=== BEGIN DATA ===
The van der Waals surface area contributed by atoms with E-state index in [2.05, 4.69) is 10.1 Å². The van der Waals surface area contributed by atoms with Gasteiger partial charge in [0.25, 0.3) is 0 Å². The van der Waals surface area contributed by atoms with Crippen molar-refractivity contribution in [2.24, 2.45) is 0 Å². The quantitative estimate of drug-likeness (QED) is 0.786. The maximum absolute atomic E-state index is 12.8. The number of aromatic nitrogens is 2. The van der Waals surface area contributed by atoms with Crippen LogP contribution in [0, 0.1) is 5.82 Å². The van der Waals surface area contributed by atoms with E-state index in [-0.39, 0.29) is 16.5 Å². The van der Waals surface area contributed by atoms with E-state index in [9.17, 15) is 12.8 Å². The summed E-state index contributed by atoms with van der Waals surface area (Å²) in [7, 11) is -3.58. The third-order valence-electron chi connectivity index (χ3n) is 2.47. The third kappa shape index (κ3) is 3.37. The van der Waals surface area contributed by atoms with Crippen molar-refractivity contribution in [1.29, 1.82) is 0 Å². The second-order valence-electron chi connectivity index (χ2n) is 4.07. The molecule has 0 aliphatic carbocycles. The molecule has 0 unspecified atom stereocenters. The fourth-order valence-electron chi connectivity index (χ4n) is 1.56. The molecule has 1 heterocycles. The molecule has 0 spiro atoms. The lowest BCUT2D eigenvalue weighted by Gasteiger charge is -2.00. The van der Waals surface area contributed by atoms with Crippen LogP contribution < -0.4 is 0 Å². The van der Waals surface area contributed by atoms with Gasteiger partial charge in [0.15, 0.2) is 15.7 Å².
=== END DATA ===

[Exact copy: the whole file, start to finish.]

The van der Waals surface area contributed by atoms with E-state index in [2.05, 4.69) is 10.1 Å². The van der Waals surface area contributed by atoms with Gasteiger partial charge in [0.25, 0.3) is 0 Å². The van der Waals surface area contributed by atoms with Crippen molar-refractivity contribution in [2.24, 2.45) is 0 Å². The quantitative estimate of drug-likeness (QED) is 0.786. The maximum absolute atomic E-state index is 12.8. The number of aromatic nitrogens is 2. The van der Waals surface area contributed by atoms with Crippen LogP contribution in [0, 0.1) is 5.82 Å². The van der Waals surface area contributed by atoms with E-state index in [-0.39, 0.29) is 16.5 Å². The van der Waals surface area contributed by atoms with E-state index in [9.17, 15) is 12.8 Å². The summed E-state index contributed by atoms with van der Waals surface area (Å²) in [7, 11) is -3.58. The third-order valence-electron chi connectivity index (χ3n) is 2.47. The third kappa shape index (κ3) is 3.37. The van der Waals surface area contributed by atoms with Crippen molar-refractivity contribution in [1.29, 1.82) is 0 Å². The second-order valence-electron chi connectivity index (χ2n) is 4.07. The molecule has 0 aliphatic carbocycles. The molecule has 0 unspecified atom stereocenters. The fourth-order valence-electron chi connectivity index (χ4n) is 1.56. The molecule has 1 heterocycles. The molecule has 0 spiro atoms. The lowest BCUT2D eigenvalue weighted by Gasteiger charge is -2.00. The van der Waals surface area contributed by atoms with Crippen LogP contribution < -0.4 is 0 Å². The van der Waals surface area contributed by atoms with Gasteiger partial charge in [0.15, 0.2) is 15.7 Å².